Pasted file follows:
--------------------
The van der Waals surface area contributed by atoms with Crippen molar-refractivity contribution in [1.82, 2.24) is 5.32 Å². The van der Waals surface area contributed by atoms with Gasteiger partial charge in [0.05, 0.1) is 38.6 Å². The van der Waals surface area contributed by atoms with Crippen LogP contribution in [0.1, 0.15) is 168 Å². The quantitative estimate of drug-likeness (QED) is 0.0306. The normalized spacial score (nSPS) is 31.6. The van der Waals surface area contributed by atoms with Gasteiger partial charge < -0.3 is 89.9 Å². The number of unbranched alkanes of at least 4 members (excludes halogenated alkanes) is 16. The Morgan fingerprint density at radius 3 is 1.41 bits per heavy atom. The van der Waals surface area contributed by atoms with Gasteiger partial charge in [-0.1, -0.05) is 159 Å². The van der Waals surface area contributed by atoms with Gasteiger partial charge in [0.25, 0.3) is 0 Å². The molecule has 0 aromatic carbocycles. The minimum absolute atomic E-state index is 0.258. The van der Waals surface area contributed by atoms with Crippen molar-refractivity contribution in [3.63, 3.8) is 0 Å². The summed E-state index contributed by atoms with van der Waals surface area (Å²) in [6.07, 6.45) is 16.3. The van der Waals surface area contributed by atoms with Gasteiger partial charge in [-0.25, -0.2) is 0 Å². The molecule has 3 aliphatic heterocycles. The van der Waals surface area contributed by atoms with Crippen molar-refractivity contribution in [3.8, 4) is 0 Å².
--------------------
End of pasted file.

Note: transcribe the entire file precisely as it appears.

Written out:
The van der Waals surface area contributed by atoms with Crippen molar-refractivity contribution in [1.82, 2.24) is 5.32 Å². The van der Waals surface area contributed by atoms with Gasteiger partial charge in [0.05, 0.1) is 38.6 Å². The van der Waals surface area contributed by atoms with Crippen LogP contribution in [0.1, 0.15) is 168 Å². The quantitative estimate of drug-likeness (QED) is 0.0306. The normalized spacial score (nSPS) is 31.6. The van der Waals surface area contributed by atoms with Gasteiger partial charge < -0.3 is 89.9 Å². The number of unbranched alkanes of at least 4 members (excludes halogenated alkanes) is 16. The Morgan fingerprint density at radius 3 is 1.41 bits per heavy atom. The van der Waals surface area contributed by atoms with Gasteiger partial charge in [-0.1, -0.05) is 159 Å². The van der Waals surface area contributed by atoms with Gasteiger partial charge in [0.25, 0.3) is 0 Å². The molecule has 0 aromatic carbocycles. The minimum absolute atomic E-state index is 0.258. The van der Waals surface area contributed by atoms with Crippen molar-refractivity contribution in [3.63, 3.8) is 0 Å². The summed E-state index contributed by atoms with van der Waals surface area (Å²) in [6.07, 6.45) is 16.3. The van der Waals surface area contributed by atoms with Gasteiger partial charge in [-0.25, -0.2) is 0 Å². The molecule has 3 aliphatic heterocycles. The van der Waals surface area contributed by atoms with Crippen molar-refractivity contribution in [3.8, 4) is 0 Å².